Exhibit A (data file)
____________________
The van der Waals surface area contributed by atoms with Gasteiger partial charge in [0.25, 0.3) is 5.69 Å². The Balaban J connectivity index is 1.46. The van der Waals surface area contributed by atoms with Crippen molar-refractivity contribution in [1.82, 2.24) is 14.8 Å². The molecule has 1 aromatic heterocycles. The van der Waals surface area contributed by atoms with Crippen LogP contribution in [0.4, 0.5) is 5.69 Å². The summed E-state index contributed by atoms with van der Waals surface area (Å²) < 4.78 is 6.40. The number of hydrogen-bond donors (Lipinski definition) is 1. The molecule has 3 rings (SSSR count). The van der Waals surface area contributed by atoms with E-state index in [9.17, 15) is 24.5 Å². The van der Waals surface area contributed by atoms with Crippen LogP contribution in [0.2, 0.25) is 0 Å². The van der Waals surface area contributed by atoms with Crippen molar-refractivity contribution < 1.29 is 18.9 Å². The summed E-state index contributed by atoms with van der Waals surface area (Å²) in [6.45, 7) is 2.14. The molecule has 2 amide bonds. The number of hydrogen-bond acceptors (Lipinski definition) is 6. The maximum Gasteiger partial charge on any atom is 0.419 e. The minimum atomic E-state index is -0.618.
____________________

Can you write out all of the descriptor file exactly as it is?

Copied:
The van der Waals surface area contributed by atoms with Gasteiger partial charge in [0.25, 0.3) is 5.69 Å². The Balaban J connectivity index is 1.46. The van der Waals surface area contributed by atoms with Crippen molar-refractivity contribution in [1.82, 2.24) is 14.8 Å². The molecule has 1 aromatic heterocycles. The van der Waals surface area contributed by atoms with Crippen LogP contribution in [0.4, 0.5) is 5.69 Å². The summed E-state index contributed by atoms with van der Waals surface area (Å²) < 4.78 is 6.40. The number of hydrogen-bond donors (Lipinski definition) is 1. The molecule has 3 rings (SSSR count). The van der Waals surface area contributed by atoms with E-state index in [9.17, 15) is 24.5 Å². The van der Waals surface area contributed by atoms with Crippen LogP contribution in [0.2, 0.25) is 0 Å². The van der Waals surface area contributed by atoms with Crippen molar-refractivity contribution < 1.29 is 18.9 Å². The summed E-state index contributed by atoms with van der Waals surface area (Å²) in [6.45, 7) is 2.14. The molecule has 2 amide bonds. The number of hydrogen-bond acceptors (Lipinski definition) is 6. The maximum Gasteiger partial charge on any atom is 0.419 e. The minimum atomic E-state index is -0.618.